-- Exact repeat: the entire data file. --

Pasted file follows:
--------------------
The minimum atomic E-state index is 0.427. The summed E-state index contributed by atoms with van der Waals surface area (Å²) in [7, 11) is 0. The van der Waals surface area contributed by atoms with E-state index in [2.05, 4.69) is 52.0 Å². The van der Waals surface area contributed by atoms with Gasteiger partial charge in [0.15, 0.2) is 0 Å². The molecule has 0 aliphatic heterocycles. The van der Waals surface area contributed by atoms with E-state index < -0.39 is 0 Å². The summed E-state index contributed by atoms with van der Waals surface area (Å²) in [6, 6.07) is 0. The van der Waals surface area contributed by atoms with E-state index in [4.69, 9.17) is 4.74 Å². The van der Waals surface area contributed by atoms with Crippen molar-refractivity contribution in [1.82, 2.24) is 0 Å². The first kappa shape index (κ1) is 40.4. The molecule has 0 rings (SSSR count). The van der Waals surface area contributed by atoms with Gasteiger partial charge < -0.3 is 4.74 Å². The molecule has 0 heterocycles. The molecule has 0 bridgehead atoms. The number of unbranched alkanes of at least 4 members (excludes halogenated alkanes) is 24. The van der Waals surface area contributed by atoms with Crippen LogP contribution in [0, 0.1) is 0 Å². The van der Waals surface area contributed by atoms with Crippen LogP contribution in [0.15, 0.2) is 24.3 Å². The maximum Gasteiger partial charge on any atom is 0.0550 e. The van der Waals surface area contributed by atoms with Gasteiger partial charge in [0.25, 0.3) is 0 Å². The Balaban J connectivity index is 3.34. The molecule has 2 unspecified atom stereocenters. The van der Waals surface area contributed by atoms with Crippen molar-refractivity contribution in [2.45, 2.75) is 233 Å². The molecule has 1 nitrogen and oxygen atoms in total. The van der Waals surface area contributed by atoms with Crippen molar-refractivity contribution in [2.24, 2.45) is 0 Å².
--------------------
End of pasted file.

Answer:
The minimum atomic E-state index is 0.427. The summed E-state index contributed by atoms with van der Waals surface area (Å²) in [7, 11) is 0. The van der Waals surface area contributed by atoms with E-state index in [2.05, 4.69) is 52.0 Å². The van der Waals surface area contributed by atoms with Gasteiger partial charge in [0.15, 0.2) is 0 Å². The molecule has 0 aliphatic heterocycles. The van der Waals surface area contributed by atoms with E-state index < -0.39 is 0 Å². The summed E-state index contributed by atoms with van der Waals surface area (Å²) in [6, 6.07) is 0. The van der Waals surface area contributed by atoms with E-state index in [4.69, 9.17) is 4.74 Å². The van der Waals surface area contributed by atoms with Crippen molar-refractivity contribution in [1.82, 2.24) is 0 Å². The first kappa shape index (κ1) is 40.4. The molecule has 0 rings (SSSR count). The van der Waals surface area contributed by atoms with Gasteiger partial charge < -0.3 is 4.74 Å². The molecule has 0 heterocycles. The molecule has 0 bridgehead atoms. The number of unbranched alkanes of at least 4 members (excludes halogenated alkanes) is 24. The van der Waals surface area contributed by atoms with Crippen LogP contribution in [0, 0.1) is 0 Å². The van der Waals surface area contributed by atoms with Crippen LogP contribution in [0.15, 0.2) is 24.3 Å². The maximum Gasteiger partial charge on any atom is 0.0550 e. The van der Waals surface area contributed by atoms with Gasteiger partial charge in [0.25, 0.3) is 0 Å². The Balaban J connectivity index is 3.34. The molecule has 2 unspecified atom stereocenters. The van der Waals surface area contributed by atoms with Crippen molar-refractivity contribution in [2.45, 2.75) is 233 Å². The molecule has 1 nitrogen and oxygen atoms in total. The van der Waals surface area contributed by atoms with Crippen molar-refractivity contribution in [2.24, 2.45) is 0 Å².